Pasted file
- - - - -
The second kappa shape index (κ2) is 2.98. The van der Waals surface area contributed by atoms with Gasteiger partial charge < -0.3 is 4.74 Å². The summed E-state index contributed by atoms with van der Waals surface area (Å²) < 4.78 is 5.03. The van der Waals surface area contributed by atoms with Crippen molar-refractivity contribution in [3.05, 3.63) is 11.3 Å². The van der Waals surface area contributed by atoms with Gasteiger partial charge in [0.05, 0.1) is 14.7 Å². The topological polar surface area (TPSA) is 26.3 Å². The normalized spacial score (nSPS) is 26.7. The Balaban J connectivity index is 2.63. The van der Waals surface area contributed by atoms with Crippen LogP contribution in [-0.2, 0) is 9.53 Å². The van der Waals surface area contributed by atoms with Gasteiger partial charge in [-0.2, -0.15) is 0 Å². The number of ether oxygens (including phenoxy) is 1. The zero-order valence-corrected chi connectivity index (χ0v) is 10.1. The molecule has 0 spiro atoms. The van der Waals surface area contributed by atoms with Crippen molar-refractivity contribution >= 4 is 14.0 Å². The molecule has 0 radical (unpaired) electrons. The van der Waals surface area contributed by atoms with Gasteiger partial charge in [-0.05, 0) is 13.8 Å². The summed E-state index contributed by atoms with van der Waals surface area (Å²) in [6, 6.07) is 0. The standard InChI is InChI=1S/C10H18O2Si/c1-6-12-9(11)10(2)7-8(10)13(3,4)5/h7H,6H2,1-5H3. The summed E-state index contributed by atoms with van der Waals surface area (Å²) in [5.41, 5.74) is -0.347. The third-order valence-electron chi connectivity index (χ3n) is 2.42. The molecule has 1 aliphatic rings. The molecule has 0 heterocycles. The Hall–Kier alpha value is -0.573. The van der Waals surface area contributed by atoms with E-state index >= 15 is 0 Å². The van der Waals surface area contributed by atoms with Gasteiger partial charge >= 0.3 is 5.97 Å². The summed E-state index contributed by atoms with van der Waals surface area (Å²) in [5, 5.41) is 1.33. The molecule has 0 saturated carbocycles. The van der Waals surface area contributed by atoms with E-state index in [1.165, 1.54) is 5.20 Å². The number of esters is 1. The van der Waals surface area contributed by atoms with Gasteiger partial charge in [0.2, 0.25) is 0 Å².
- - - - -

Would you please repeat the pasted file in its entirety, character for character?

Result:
The second kappa shape index (κ2) is 2.98. The van der Waals surface area contributed by atoms with Gasteiger partial charge < -0.3 is 4.74 Å². The summed E-state index contributed by atoms with van der Waals surface area (Å²) < 4.78 is 5.03. The van der Waals surface area contributed by atoms with Crippen molar-refractivity contribution in [3.05, 3.63) is 11.3 Å². The van der Waals surface area contributed by atoms with Gasteiger partial charge in [0.05, 0.1) is 14.7 Å². The topological polar surface area (TPSA) is 26.3 Å². The normalized spacial score (nSPS) is 26.7. The Balaban J connectivity index is 2.63. The van der Waals surface area contributed by atoms with Crippen LogP contribution in [-0.2, 0) is 9.53 Å². The van der Waals surface area contributed by atoms with Gasteiger partial charge in [-0.2, -0.15) is 0 Å². The number of ether oxygens (including phenoxy) is 1. The zero-order valence-corrected chi connectivity index (χ0v) is 10.1. The molecule has 0 spiro atoms. The van der Waals surface area contributed by atoms with Crippen molar-refractivity contribution >= 4 is 14.0 Å². The molecule has 0 radical (unpaired) electrons. The van der Waals surface area contributed by atoms with Gasteiger partial charge in [-0.05, 0) is 13.8 Å². The summed E-state index contributed by atoms with van der Waals surface area (Å²) in [6, 6.07) is 0. The standard InChI is InChI=1S/C10H18O2Si/c1-6-12-9(11)10(2)7-8(10)13(3,4)5/h7H,6H2,1-5H3. The summed E-state index contributed by atoms with van der Waals surface area (Å²) in [5.41, 5.74) is -0.347. The third-order valence-electron chi connectivity index (χ3n) is 2.42. The molecule has 1 aliphatic rings. The molecule has 0 heterocycles. The Hall–Kier alpha value is -0.573. The van der Waals surface area contributed by atoms with E-state index >= 15 is 0 Å². The van der Waals surface area contributed by atoms with Gasteiger partial charge >= 0.3 is 5.97 Å². The summed E-state index contributed by atoms with van der Waals surface area (Å²) in [5, 5.41) is 1.33. The molecule has 0 saturated carbocycles. The van der Waals surface area contributed by atoms with E-state index in [1.165, 1.54) is 5.20 Å². The number of esters is 1. The van der Waals surface area contributed by atoms with Gasteiger partial charge in [0.2, 0.25) is 0 Å².